I'd never heard of 3.2 beer until I got to college. Never was much of a drinker either. I had my first real beer the summer before coming to Iowa for school. Pulled one from an old refrigerator in the basement office of the state park where I worked, a fridge we kept stocked with six packs we’d confiscated from under-agers on the beach. If that fridge got short, we'd go on patrol some Saturday afternoon to restock.
That first beer was so cold it slid down like a dream; but then, as I remember, it'd been a hot day on the Lake Michigan shoreline. Once quitting time came, the whole crew indulged.
So, I was hardly a practiced drinker when I got to college. None of the guys who climbed in a car and drove all the way to South Dakota did so because we loved beer or had to to fulfill some need. Mostly, we crossed the river because doing so was a sin, or something similar at the Christian college I attended. Doing something because you shouldn't creates its own blessedness.
Took a half hour to get to the border, where the Rock and the Big Sioux put a few curves in the otherwise straight road west to Hudson, fifty years ago a town moving past whatever prime it once had.
Decline was written in empty buisinesses downtown, but Hudson had a tap, a place called "The Buckaroo," where you didn't have to be 21 to belly up to the bar, not as if anyone ever asked. We'd roll in from across the river and drink Grain Belt at what?--fifty cents a glass, 3.2 beer, I was told. I had no idea what that meant.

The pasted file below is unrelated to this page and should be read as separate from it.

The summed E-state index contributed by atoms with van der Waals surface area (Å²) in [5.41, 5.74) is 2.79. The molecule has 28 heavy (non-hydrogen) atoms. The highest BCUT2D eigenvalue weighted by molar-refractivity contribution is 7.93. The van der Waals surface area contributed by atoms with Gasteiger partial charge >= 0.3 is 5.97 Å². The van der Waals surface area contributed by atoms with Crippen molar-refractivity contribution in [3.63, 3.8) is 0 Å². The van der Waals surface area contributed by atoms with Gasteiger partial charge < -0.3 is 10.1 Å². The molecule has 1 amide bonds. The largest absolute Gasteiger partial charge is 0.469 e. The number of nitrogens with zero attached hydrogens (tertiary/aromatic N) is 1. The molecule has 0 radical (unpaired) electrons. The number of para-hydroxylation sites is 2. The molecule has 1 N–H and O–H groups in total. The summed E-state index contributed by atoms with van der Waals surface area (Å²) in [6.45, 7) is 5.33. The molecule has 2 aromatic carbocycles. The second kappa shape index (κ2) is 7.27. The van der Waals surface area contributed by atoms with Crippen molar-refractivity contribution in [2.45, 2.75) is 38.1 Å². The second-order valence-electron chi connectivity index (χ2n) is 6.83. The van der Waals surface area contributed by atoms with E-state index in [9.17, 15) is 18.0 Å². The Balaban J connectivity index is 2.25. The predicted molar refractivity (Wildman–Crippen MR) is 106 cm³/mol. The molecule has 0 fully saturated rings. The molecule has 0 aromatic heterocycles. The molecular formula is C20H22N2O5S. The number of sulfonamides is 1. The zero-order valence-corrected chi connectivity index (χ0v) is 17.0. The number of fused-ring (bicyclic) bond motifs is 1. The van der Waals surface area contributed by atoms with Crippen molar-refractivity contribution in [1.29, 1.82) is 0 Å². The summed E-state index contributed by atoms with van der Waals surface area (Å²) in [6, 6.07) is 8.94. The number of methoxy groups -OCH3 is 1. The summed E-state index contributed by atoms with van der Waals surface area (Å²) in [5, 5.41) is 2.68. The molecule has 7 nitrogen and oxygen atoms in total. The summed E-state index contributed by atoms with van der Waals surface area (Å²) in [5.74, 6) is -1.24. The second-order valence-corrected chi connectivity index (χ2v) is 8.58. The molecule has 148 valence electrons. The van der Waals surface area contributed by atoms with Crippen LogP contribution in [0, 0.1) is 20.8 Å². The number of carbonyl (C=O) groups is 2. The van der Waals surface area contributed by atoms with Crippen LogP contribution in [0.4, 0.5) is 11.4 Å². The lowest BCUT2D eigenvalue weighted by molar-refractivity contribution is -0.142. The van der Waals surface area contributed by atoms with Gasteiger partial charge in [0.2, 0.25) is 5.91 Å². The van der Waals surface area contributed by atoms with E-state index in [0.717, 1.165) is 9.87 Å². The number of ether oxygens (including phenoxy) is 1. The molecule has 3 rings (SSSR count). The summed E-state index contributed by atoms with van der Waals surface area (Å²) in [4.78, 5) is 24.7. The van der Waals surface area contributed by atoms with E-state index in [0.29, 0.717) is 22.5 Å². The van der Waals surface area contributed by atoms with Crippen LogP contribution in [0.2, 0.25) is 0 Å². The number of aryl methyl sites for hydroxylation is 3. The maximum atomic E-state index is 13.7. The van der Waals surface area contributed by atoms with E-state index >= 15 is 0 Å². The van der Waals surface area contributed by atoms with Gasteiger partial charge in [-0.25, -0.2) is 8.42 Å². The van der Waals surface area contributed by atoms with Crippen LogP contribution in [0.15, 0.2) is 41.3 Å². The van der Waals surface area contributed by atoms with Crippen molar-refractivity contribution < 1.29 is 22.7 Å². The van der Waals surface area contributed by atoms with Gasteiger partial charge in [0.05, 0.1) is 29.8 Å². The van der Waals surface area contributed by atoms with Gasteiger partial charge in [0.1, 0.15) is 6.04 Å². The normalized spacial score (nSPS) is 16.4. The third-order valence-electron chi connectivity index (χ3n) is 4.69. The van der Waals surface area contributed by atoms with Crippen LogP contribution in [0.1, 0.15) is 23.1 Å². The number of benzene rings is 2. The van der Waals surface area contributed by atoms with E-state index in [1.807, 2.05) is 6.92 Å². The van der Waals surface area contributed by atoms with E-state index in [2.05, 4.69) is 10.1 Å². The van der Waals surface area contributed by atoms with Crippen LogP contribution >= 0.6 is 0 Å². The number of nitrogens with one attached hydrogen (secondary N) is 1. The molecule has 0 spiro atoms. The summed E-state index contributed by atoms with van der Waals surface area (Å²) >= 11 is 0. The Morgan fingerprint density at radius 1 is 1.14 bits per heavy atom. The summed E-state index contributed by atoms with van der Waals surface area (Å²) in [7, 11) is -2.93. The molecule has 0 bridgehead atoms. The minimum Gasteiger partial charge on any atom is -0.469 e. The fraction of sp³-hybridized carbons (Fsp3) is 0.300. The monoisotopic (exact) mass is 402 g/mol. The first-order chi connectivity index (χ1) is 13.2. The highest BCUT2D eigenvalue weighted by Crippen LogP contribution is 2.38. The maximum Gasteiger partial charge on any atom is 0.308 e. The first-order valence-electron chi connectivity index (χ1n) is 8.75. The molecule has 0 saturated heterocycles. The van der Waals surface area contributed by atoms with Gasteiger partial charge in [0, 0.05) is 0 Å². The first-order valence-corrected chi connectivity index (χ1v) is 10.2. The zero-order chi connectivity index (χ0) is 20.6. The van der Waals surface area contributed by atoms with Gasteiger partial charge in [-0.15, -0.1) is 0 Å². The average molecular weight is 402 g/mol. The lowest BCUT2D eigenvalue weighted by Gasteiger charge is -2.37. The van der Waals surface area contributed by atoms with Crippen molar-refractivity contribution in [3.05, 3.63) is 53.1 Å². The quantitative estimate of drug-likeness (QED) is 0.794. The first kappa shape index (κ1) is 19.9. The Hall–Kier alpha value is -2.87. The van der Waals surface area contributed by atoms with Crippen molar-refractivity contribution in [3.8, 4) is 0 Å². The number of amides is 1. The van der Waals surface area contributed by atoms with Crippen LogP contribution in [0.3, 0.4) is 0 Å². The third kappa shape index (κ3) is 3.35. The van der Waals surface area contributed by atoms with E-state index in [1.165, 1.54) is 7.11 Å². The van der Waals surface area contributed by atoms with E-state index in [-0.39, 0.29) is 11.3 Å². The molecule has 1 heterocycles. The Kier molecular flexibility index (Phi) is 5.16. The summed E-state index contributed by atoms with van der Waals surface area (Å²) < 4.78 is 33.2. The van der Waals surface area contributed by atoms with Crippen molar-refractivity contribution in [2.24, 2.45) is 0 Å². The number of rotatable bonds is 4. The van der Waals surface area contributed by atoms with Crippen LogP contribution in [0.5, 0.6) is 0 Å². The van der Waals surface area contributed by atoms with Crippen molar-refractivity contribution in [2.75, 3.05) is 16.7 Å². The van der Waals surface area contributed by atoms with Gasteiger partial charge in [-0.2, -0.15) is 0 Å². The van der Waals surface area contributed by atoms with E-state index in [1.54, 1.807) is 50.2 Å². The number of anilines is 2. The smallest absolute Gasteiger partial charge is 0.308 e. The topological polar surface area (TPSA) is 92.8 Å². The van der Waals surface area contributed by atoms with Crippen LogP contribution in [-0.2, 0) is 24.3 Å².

There was a time 3.2 beer was considered non-alcoholic. Today, it's really a refugee of American prohibition. Could have fooled us back then. We weren't interested in history or nostalgia. We'd toss back a few and turn into Dean Martin wannabees. Eventually, we'd leave with a six pack or two to road load all the way back to Sioux Center.
Who knows why some of us loved it and so many other classmates thought our South Dakota trips transgressions. Sometimes we'd watch the Buckaroo's noisy front door, thinking the Dean of Students would take the trip west himself just to find the sinners. All of that made 3.2 beer even more a delight.
We didn't go often. Once in a while on a Friday night, and nobody got hammered. You'd have to swallow a bathtub of 3.2 to get there. I remember thinking some guys seemed to need a snoot full, because it didn't take long and they'd start singing or dancing or yammering endlessly. Some guys wanted badly to get silly, and I remember wondering why.
The Dean never showed up, and I don't believe I ever saw the Iowa State Patrol hidden on the other side of the bridge at the place the locals claimed they sometimes would be. We never got caught. Back then, dorm counselors weren't armed with breathalyzers. As sin goes, the Buckaroo was pretty darn petty. Dante never created a level of hell for 3.2 beer.
Confession is good for the soul, you're thinking, and that's why he's telling this tale. That maybe partly true. I never got caught drinking 3.2 beer that I remember, so at 71 years old maybe it's time to come clean.
The real reason is that ever since the Great Depression, 3.2 beer maintained an American presence, but just last week Kansas officially dumped the law that said grocery stores could only sell the weak-kneed little brother of ordinary brew. Nation-wide in 2019, there's no market for it, so it's the end of the road for 3.2.
No big deal really. No lament required; no ceremony. For the most part, 3.2 has been gone for years already. Just thought I'd mention it.
And, in case you're wondering, Main Street in Hudson, South Dakota, has fewer merchants than it did a half century ago. Still, I can't help but smile when I tell you, just in case you're interested, that yes, there still is a Buckaroo.
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